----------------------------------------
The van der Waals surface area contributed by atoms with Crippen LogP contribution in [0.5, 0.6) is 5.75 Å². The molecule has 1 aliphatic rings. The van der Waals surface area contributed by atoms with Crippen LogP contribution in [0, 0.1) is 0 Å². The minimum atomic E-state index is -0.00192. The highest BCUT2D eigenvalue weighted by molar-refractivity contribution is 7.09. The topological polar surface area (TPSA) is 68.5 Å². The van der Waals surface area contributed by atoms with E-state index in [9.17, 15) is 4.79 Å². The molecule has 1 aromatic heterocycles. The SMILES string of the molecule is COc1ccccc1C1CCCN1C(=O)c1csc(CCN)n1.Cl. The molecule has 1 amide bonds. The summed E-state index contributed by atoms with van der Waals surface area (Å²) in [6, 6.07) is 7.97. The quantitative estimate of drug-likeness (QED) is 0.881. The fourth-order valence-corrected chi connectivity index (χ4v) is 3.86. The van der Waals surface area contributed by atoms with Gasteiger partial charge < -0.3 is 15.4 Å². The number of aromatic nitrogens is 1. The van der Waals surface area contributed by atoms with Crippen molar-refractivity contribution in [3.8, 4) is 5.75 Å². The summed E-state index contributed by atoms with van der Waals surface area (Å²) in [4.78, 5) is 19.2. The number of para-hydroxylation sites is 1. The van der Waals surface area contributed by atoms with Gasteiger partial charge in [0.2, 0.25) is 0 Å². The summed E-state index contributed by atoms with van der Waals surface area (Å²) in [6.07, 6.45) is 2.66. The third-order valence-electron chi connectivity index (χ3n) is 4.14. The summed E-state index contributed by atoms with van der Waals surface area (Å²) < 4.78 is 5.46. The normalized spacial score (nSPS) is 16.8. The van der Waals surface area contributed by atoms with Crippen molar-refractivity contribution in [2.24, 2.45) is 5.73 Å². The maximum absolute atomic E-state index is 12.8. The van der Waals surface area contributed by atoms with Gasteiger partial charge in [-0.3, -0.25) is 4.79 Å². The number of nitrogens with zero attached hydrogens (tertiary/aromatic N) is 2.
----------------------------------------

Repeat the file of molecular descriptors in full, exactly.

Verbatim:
The van der Waals surface area contributed by atoms with Crippen LogP contribution in [0.5, 0.6) is 5.75 Å². The molecule has 1 aliphatic rings. The van der Waals surface area contributed by atoms with Crippen LogP contribution in [0, 0.1) is 0 Å². The minimum atomic E-state index is -0.00192. The highest BCUT2D eigenvalue weighted by molar-refractivity contribution is 7.09. The topological polar surface area (TPSA) is 68.5 Å². The van der Waals surface area contributed by atoms with E-state index in [9.17, 15) is 4.79 Å². The molecule has 1 aromatic heterocycles. The SMILES string of the molecule is COc1ccccc1C1CCCN1C(=O)c1csc(CCN)n1.Cl. The molecule has 1 amide bonds. The summed E-state index contributed by atoms with van der Waals surface area (Å²) in [6, 6.07) is 7.97. The quantitative estimate of drug-likeness (QED) is 0.881. The fourth-order valence-corrected chi connectivity index (χ4v) is 3.86. The van der Waals surface area contributed by atoms with Gasteiger partial charge < -0.3 is 15.4 Å². The number of aromatic nitrogens is 1. The van der Waals surface area contributed by atoms with Crippen molar-refractivity contribution in [3.8, 4) is 5.75 Å². The summed E-state index contributed by atoms with van der Waals surface area (Å²) in [4.78, 5) is 19.2. The number of para-hydroxylation sites is 1. The van der Waals surface area contributed by atoms with Gasteiger partial charge in [0.2, 0.25) is 0 Å². The summed E-state index contributed by atoms with van der Waals surface area (Å²) in [6.07, 6.45) is 2.66. The third-order valence-electron chi connectivity index (χ3n) is 4.14. The summed E-state index contributed by atoms with van der Waals surface area (Å²) < 4.78 is 5.46. The normalized spacial score (nSPS) is 16.8. The van der Waals surface area contributed by atoms with Crippen molar-refractivity contribution in [2.24, 2.45) is 5.73 Å². The maximum absolute atomic E-state index is 12.8. The van der Waals surface area contributed by atoms with Gasteiger partial charge in [-0.3, -0.25) is 4.79 Å². The number of nitrogens with zero attached hydrogens (tertiary/aromatic N) is 2.